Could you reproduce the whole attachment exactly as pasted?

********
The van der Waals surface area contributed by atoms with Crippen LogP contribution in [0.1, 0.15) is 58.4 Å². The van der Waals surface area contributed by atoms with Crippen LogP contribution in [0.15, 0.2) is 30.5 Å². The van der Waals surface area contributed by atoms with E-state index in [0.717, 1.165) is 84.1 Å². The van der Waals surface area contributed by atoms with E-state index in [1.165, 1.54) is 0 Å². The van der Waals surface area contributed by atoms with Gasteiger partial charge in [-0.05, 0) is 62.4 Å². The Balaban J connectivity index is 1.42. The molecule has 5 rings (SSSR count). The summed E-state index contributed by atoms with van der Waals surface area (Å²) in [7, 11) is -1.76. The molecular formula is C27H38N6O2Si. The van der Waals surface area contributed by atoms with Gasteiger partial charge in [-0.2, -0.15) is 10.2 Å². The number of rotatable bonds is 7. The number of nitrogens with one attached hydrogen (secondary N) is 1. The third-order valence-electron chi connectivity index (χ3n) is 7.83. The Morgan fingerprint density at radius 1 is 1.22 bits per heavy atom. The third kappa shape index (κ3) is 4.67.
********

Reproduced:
The van der Waals surface area contributed by atoms with Crippen LogP contribution in [0.1, 0.15) is 58.4 Å². The van der Waals surface area contributed by atoms with Crippen LogP contribution in [0.15, 0.2) is 30.5 Å². The van der Waals surface area contributed by atoms with E-state index in [0.717, 1.165) is 84.1 Å². The van der Waals surface area contributed by atoms with E-state index in [1.165, 1.54) is 0 Å². The van der Waals surface area contributed by atoms with Gasteiger partial charge in [-0.05, 0) is 62.4 Å². The Balaban J connectivity index is 1.42. The molecule has 5 rings (SSSR count). The summed E-state index contributed by atoms with van der Waals surface area (Å²) in [7, 11) is -1.76. The molecular formula is C27H38N6O2Si. The van der Waals surface area contributed by atoms with Gasteiger partial charge in [-0.2, -0.15) is 10.2 Å². The number of rotatable bonds is 7. The number of nitrogens with one attached hydrogen (secondary N) is 1. The third-order valence-electron chi connectivity index (χ3n) is 7.83. The Morgan fingerprint density at radius 1 is 1.22 bits per heavy atom. The third kappa shape index (κ3) is 4.67.